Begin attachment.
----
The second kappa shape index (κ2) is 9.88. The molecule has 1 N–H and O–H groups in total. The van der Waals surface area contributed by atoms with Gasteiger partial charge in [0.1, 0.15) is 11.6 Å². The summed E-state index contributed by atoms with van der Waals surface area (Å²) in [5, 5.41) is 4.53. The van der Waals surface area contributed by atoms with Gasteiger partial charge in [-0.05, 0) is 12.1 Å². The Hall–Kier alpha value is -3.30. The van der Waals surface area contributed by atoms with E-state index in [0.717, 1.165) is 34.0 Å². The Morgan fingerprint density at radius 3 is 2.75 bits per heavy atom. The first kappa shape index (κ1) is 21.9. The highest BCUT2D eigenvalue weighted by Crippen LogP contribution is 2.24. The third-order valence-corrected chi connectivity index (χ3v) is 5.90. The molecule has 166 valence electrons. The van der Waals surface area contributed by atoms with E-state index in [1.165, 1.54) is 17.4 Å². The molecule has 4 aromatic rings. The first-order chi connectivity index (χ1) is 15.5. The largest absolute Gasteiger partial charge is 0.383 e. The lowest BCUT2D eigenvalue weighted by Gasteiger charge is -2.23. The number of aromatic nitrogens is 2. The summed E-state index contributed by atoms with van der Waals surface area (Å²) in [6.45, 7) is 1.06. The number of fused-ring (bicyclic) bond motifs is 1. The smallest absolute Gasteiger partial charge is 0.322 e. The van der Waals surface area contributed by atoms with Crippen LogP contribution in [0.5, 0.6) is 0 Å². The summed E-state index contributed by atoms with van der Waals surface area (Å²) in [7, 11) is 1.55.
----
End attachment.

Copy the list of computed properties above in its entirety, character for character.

The second kappa shape index (κ2) is 9.88. The molecule has 1 N–H and O–H groups in total. The van der Waals surface area contributed by atoms with Gasteiger partial charge in [0.1, 0.15) is 11.6 Å². The summed E-state index contributed by atoms with van der Waals surface area (Å²) in [5, 5.41) is 4.53. The van der Waals surface area contributed by atoms with Gasteiger partial charge in [-0.05, 0) is 12.1 Å². The Hall–Kier alpha value is -3.30. The van der Waals surface area contributed by atoms with E-state index in [0.717, 1.165) is 34.0 Å². The Morgan fingerprint density at radius 3 is 2.75 bits per heavy atom. The first kappa shape index (κ1) is 21.9. The highest BCUT2D eigenvalue weighted by Crippen LogP contribution is 2.24. The third-order valence-corrected chi connectivity index (χ3v) is 5.90. The molecule has 166 valence electrons. The van der Waals surface area contributed by atoms with E-state index in [1.165, 1.54) is 17.4 Å². The molecule has 4 aromatic rings. The first-order chi connectivity index (χ1) is 15.5. The largest absolute Gasteiger partial charge is 0.383 e. The lowest BCUT2D eigenvalue weighted by Gasteiger charge is -2.23. The number of aromatic nitrogens is 2. The summed E-state index contributed by atoms with van der Waals surface area (Å²) in [6.45, 7) is 1.06. The number of fused-ring (bicyclic) bond motifs is 1. The smallest absolute Gasteiger partial charge is 0.322 e. The van der Waals surface area contributed by atoms with Crippen LogP contribution in [0.5, 0.6) is 0 Å². The summed E-state index contributed by atoms with van der Waals surface area (Å²) in [7, 11) is 1.55.